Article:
Melvin Dixon is the star of this photograph with that large wide smile, grasping a manuscript or maybe a photo album in his arms. He would not have made his conference speech yet. This photo does not convey that he was ill during the conference. On Sunday, March 22, 1992, he told the audience, "I may not be well enough or alive next year to attend the lesbian and gay writers conference, but I'll be somewhere listening for my name." He was correct, and his challenge to remember and preserve gay literary history remains.

With my colleague Elena Gross, I have been busy preserving LGBTQ literary history through the new book, "OutWrite: The Speeches that Shaped LGBTQ Literary Culture." Elena Gross and I argue in our introduction to the collection that these gatherings shaped LGBTQ literary culture and remain relevant to today's literary communities.

While we write about the history of the conferences and compile some of the significant speeches from the conference, three snapshots from Michele capture something more intimate about what the conferences meant, and about what it means to build LGBTQ communities of care.

Fragile unions
The third photograph is of Melvin from the same event hugging Jewelle Gomez. Firebrand Books published Jewelle's "The Gilda Stories," an American odyssey about slavery and vampires, in 1991. Like Essex, her reputation was growing.

In this photo, Jewelle leans into Melvin reminding us of Melvin's stature. The intimacy between Jewelle and Melvin in this snapshot reminds of me of Joan Nestle writing about a photo session that she and John Preston had in Boston at OutWrite 93 for a publicity shot for their forthcoming book "Sister & Brothers: Lesbians & Gay Men Write about Their Lives Together" (HarperSanFrancisco, 1994).

Melvin Dixon and Jewelle Gomez  (Source: Michele Karlsberg)

Nestle writes, "Huddled against the November wind, John and I positioned ourselves on a bench, trying to find poses with which we both felt comfortable. Finally I gave up trying to find the pose that would not call up stereotypical male-female images and just let my body find its own position.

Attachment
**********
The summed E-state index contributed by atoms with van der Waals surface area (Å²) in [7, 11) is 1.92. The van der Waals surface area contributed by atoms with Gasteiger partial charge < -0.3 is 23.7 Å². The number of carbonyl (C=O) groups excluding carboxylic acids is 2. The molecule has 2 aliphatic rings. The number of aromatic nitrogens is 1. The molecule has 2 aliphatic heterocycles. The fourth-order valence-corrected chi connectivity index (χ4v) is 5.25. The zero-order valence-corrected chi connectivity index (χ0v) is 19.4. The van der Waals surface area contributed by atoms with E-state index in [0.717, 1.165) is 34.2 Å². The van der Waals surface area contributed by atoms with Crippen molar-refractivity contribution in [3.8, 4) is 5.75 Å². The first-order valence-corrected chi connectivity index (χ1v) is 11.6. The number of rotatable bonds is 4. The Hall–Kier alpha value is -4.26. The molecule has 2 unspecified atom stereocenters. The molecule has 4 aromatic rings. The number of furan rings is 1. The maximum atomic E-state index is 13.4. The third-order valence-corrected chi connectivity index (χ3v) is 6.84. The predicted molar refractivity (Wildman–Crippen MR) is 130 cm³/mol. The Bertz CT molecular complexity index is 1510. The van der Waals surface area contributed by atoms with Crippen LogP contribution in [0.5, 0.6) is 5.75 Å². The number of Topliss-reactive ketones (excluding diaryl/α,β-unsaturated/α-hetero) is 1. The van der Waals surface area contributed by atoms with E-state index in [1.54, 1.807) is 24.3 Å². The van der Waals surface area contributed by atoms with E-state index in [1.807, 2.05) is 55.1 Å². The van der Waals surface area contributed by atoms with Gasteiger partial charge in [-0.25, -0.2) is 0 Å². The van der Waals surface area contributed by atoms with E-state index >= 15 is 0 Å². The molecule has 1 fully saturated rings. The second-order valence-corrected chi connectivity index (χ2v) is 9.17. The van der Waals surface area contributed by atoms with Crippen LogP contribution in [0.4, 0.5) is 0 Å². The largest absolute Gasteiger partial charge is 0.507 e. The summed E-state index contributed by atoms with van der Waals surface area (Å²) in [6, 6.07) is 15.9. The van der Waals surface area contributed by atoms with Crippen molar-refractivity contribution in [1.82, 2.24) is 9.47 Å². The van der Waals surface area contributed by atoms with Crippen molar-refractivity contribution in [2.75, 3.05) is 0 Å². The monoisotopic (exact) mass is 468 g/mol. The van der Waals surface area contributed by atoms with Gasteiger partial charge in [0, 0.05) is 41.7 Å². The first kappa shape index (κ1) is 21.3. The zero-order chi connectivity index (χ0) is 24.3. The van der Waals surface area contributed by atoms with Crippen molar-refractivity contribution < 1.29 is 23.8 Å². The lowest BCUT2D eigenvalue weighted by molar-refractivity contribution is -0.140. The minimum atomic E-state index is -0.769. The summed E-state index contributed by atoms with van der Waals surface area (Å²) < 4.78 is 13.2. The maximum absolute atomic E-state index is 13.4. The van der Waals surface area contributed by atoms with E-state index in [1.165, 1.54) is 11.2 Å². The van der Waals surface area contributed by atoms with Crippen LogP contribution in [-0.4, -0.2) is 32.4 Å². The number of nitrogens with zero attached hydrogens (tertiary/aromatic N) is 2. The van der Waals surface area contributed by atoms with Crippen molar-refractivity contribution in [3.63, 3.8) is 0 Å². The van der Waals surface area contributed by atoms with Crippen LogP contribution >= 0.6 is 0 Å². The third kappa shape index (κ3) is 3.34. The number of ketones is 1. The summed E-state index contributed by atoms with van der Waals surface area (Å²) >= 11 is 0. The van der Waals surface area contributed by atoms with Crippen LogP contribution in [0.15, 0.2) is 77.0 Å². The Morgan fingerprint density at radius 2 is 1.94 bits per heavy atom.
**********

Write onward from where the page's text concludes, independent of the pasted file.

"I knew I wanted to hold John, for my own self, and so I raised myself up and held his head against my breast. Immediately, I became aware of his fever, of the heat emanating from his body. Several months later when I saw the finished photos, I was struck by how our hands had found a way to hold on to each other's bodies ('John Preston and Myself,' 'A Fragile Union')."

Joan's writing about John captures the intimacy and fragility of the personal connections made at OutWrite conferences, ten magical years of gatherings of LGBTQ writers. These conferences provided a way for queer people, embattled by larger societal forces, to find a way to hold on to each other's bodies through defeats and illnesses as well as triumphs and creations.

"OutWrite: The Speeches that Shaped LGBTQ Literary Culture" celebrates these histories and reminds us to find a way to continue to hold on to each out, to our words, to our stories, to our bodies.

Joseph Beam died on December 27, 1988 at the age of thirty-three.
Melvin Dixon died on October 26, 1992 at the age of forty-two.
John Preston died on April 28, 1994 at the age of forty-nine.
Essex Hemphill died on November 4, 1995 at the age of thirty-eight.
Blackberri died on December 13, 2021 at the age of seventy-six.

A book event for 'OutWrite: The Speeches that Shaped LGBTQ Literary Culture' with co-editors Elena Gross and Julie Enszer, and writers Jewelle Gomez and Marvin K. White, will take place at the Museum of the African Diaspora, June 23, 6:30pm. 685 Mission St. at 3rd.